"...However, as I'm sure there must be a reason behind all these new percentages. I just wonder if I should say "sorry Mr Client, Adobe and Pantone have changed your colour" and not interfere."
Corporate use of that color, 862, will not change in applications that use that Spot color ink ( stationery, for instance ). You, in theory, do not have to tell the client anything, because nothing has really changed. If you find the ew CMYK values troublesome, then it's your job to figure out a workaround inside your closed loop workflow. This would be considered behind-the-scenes project management and should not involve the client who probably knows nothing about what you are talking about. The added confusion may backfire on you.
Thankyou for response. I assume by colour space you mean working space.
Maybe you don't?
Anyway it is: Europe Prepress 3, which states that CMYK values are preserved.
The problem is, that most work is printed offset as cmyk. The Pantone colours are the chosen standard and 362 was a choice that had a similar appearance as a Pantone spot colour and as a cmyk emulation. It worked in all areas. Specifying plastic lids, some products are flexographic and use spot colours, but most are offset. Easy to match.
Now, there have been some variations in printed jobs. I suspect it is due to revised Pantone formulation.
I assume the percentages shown in colour options are carried through to print output.
If so, the new percentages of 362 (220.127.116.11) create a cleaner green, not the nice leafy green (18.104.22.168) They look different on screen and they appear to print differently. (By the way it is not only green, there are many other colours that have a different printed appearance)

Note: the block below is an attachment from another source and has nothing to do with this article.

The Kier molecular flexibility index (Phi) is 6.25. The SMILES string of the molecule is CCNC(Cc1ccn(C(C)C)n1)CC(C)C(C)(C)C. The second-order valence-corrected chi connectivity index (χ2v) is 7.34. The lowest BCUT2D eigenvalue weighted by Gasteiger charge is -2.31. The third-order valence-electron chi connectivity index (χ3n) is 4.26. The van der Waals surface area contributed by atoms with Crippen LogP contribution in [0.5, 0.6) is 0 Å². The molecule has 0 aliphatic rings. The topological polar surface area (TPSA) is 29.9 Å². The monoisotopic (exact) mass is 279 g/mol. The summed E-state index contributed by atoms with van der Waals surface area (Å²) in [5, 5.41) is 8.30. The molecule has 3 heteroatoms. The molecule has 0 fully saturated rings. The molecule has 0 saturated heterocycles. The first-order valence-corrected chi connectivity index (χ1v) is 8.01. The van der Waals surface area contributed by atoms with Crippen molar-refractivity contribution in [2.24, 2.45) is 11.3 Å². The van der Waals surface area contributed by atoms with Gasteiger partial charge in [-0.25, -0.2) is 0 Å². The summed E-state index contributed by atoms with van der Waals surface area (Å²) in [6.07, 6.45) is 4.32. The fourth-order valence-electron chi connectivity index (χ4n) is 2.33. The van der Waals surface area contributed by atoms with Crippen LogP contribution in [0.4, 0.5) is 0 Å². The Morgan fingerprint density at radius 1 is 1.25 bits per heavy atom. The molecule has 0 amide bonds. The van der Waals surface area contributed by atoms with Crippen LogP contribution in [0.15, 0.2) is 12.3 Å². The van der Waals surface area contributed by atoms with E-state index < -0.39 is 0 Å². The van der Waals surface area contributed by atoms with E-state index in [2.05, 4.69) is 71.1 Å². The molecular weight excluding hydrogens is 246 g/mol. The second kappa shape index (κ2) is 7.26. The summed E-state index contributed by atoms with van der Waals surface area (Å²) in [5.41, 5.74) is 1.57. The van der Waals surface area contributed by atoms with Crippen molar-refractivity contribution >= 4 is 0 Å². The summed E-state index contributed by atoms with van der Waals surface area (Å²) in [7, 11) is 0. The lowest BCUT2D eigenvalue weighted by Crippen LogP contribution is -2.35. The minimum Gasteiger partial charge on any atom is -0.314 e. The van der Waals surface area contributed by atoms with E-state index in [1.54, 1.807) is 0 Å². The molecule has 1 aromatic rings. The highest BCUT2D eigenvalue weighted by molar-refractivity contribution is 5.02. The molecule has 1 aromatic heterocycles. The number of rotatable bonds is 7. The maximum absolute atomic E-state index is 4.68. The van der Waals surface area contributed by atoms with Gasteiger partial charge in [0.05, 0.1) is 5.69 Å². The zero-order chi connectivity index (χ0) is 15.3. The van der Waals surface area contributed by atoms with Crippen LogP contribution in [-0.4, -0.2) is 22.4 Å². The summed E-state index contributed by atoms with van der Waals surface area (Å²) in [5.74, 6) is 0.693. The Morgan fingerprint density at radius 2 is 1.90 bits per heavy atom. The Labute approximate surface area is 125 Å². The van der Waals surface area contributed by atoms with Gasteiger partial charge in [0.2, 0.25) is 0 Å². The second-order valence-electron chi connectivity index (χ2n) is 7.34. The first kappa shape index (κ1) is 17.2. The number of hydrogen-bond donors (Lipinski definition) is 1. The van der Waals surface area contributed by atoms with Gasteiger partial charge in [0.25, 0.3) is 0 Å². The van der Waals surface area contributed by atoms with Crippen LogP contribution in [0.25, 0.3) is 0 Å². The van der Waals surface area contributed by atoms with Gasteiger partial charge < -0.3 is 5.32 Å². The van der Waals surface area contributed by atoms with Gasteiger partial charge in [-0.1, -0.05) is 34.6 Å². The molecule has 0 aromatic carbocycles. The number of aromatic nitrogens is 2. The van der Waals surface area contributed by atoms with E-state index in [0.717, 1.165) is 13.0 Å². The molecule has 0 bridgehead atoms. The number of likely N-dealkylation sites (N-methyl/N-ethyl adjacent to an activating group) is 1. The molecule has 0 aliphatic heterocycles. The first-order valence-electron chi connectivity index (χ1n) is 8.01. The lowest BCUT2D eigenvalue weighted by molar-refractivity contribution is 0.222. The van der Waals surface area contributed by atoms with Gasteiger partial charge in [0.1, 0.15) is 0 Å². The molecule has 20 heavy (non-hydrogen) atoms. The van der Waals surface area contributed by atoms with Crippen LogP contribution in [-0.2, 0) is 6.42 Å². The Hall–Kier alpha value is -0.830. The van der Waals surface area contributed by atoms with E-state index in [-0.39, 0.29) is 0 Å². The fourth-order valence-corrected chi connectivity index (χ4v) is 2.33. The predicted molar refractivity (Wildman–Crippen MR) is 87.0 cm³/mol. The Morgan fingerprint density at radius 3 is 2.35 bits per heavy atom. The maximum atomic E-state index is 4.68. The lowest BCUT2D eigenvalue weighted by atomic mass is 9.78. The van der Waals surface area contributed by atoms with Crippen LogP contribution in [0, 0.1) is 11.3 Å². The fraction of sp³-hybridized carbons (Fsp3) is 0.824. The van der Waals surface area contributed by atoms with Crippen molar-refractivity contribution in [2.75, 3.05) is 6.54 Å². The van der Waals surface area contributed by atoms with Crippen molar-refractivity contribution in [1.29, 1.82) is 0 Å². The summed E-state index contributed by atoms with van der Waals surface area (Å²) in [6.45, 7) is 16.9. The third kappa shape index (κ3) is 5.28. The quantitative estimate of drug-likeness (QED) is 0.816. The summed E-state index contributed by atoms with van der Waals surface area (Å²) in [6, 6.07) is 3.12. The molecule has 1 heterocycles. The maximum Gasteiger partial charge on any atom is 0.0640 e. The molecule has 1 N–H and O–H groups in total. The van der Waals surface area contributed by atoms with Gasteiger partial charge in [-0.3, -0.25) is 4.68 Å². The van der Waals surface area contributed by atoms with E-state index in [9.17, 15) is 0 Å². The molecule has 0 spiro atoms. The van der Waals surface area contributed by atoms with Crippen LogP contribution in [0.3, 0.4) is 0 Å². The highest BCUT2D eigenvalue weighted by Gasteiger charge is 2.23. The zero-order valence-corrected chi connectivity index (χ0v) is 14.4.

I would prefer to simply rename my colour 'Client X Green' using older values. What I am saying is - I would really like to feel confident that a job I print today,
will match the jobs I printed a year ago.
I hope I have made sense.
Yes, I agree. The new formulations are going to work for first time use, but will create a mismatch if implemeted into an established workflow. The custom named swatch will work in your case. Keep in mind that CMYK color equivalents, even formulated the same from file-to-file, will print differently on different presses and paper(s). That's the advantage to using Spot color when you can...consistency.
I assume by colour space you mean working space.
No, I meant the Color Space of the individual images.
If you should save your files without embedding the profile the Working Space is assumed, but that would smack of unprofessionalism somewhat as the images would appear differently for someone who employ another Working Space.
Thanks, I think I am getting closer to the nub of the problem.
Individual photographic images are not a problem. I can choose to use the embedded profile or my workspace.
It's the solid areas of graphic colour that is the problem – Such as logos imported into InDesign from Illustrator, and other graphic elements created in InDesign.
Also pack designs and graphic elements created solely in Illustrator. Most of my work involves graphics. Packaging manufacturers/printers often specify Illustrator as the preferred file format. These files rarely contain photographic images - only vector images and typography. So colour control and expectation is very important.
For instance, I will want the Illustrator pack artwork and the associated InDesign brochure to have visibly matching colours, and preferably the colours that I was using prior to CS6, as they already exist on current packaging and literature in the marketplace. Its the consistency of colour that concerns me. Noting that most work is produced by cmyk processes.
I think that creating my own custom colour library is the best bet and will add certainty and regularity. As I have mentioned previously, the new Pantone percentages for many colours do not look as close to their spot colour versions as the earlier ones.